Alex Rodriguez reportedly expects to be in Yankees’ starting lineup on Monday in Chicago

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Alex Rodriguez will file an appeal to his expected suspension and will be in the Yankees’ starting lineup on Monday, according to a report by USA Today’s Bob Nightengale.

Rodriguez faces a ban through the 2014 season, which is expected to be announced by Major League Baseball on Monday, according to NBC Sports sources. Under the Collective Bargaining Agreement, players with pending appeals are allowed to play until a verdict is rendered. The latest from Nightengale:

Alex Rodriguez will be suspended through at least the 2014 season in an announcement Monday by Major League Baseball, but the New York Yankees third baseman plans to file an appeal that will enable him to play that evening against the Chicago White Sox at U.S. Cellular Field, two people with direct knowledge of the plan told USA TODAY Sports.

There’s been talk of commissioner Bud Selig enacting a best-interest-of-MLB clause to prevent A-Rod from playing while he appeals his suspension, but Joel Sherman of the New York Post says Selig is unlikely to go through with that because he doesn’t want to get into a court battle the MLBPA.

A-Rod’s appeal will be heard by independent arbitrator Fredric Horowitz within the next three weeks. He one of several players who face punishment for their alleged involvement with Biogenesis, a shuttered Miami wellness clinic, and all of the suspensions are expected to be announced Monday, according to multiple reports. Ryan Braun in July accepted a suspension for the remainder of the season for receiving PEDs from the clinic.

Yankees manager Joe Girardi spoke openly about the situation before Sunday’s series finale against the Padres at Petco Park: “I think all of us are curious what’s going to happen, and is Alex going to be a player for us tomorrow, and what’s going to happen with the other guys that are involved in this. Because in my mind I have him penciled in here tomorrow. … I don’t suspect it’ll be awkward. Most of the guys know him as a teammate and have laughed a lot with Alex and been around Alex a lot. I think it’ll be business as usual.”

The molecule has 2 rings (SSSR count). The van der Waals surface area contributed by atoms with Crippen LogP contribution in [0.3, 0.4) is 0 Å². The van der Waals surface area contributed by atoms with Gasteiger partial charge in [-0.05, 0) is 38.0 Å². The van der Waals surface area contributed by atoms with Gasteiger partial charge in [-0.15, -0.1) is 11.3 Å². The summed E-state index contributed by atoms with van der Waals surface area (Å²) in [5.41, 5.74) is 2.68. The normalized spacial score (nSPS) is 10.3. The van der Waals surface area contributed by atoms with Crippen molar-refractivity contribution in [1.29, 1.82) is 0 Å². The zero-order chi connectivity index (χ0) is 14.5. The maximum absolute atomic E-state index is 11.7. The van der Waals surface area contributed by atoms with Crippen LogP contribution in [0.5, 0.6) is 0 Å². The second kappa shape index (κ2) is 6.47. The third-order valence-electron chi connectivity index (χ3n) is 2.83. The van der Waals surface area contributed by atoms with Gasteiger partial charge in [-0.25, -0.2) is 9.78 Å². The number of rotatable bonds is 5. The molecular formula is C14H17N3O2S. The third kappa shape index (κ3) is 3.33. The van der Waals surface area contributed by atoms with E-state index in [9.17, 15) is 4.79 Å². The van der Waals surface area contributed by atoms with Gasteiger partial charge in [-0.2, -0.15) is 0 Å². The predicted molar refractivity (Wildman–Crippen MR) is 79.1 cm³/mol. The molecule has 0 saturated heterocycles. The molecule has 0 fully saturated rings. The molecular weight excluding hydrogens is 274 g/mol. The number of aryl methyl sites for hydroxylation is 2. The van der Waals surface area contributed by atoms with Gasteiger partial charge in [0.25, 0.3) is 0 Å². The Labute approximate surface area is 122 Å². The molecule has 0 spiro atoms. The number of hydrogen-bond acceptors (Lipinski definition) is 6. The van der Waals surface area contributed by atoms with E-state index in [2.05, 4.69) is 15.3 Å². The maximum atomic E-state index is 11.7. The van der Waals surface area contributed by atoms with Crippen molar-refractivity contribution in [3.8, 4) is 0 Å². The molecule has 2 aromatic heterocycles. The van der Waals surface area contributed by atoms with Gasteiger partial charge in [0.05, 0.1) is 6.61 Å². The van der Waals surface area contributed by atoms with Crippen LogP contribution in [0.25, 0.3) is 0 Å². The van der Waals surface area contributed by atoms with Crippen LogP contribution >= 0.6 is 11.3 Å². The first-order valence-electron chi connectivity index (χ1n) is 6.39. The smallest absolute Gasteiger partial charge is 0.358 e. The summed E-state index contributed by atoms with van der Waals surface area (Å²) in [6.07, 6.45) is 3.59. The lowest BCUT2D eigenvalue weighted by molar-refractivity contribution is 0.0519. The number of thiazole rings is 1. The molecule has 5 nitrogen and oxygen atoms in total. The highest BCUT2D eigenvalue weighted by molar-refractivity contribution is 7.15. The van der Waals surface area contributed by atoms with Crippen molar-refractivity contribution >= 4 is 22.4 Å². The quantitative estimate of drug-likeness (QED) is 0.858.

Rodriguez, 38, went 9-for-42 (.214/.333/.452) with three home runs and 10 RBI in 15 rehab games.

Yankees third basemen have hit .215/.273/.286 with four homers and 32 RBI in 109 games this year.

The Players’ Weekend uniforms are terrible

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The Yankees and the Dodgers have a storied World Series history, having met in the Fall Classic 11 times. Part of what made those falls so classic was the livery worn by each club.

The Yankees’ uniforms have gone unchanged since 1936. The Dodgers, though changing cities in 1958, have had the same basic, classic look with only minor derivations for almost as long. You can’t even say the names of these teams without picturing pinstripes, those red Dodgers numbers, both teams’ clean road grays, the Yankees navy and the Dodgers’ Dodger blue.

They looked like a couple of expansion teams last night however, at least sartorially speaking.

As you probably know it’s Players’ Weekend this weekend, and teams all over the league wore either all black or all white with player-chosen nicknames on the back. We’ve had the nicknames for a couple of years now and that’s fine, but the black and white combo is new. It doesn’t look great, frankly. I riffed on that on Twitter yesterday a good bit. But beyond my mere distaste for the ensembles, they present a pretty problematic palette, too.

For one thing the guys in black blend in with the umpires. Quick, look at these infields and tell me who’s playing and who’s officiating:

The white batting helmets look especially bad:

But some guys — like Enrique Hernandez of the Dodgers, realized that pine tar makes the white helmets look super special:

There was also a general issue with the white-on-white uniforms in that it’s rather hard to read the names and the numbers on the backs of the jerseys. This was especially true during the Cubs-Nationals game in the afternoon sunlight. You’ll note this as a much bigger problem on Sunday. It’s all rather ironic, of course, that the players have been given the right to put fun, quirky nicknames on the backs of their jerseys but no one can really see them.

The SNY booth was reading many people’s minds last night, noting how much Mad Magazine “Spy vs. Spy” energy this is throwing off:

I’ll also note that if you’re flipping between games or looking at highlights on social media it’s super hard to even tell which team is which — and even what game’s highlights you’re seeing — just by looking which, you know, is sort of the point of having uniforms in the first place.

I’m glad the players have a weekend in which they’re allowed to wear what they want. I just wish they’d wear something better.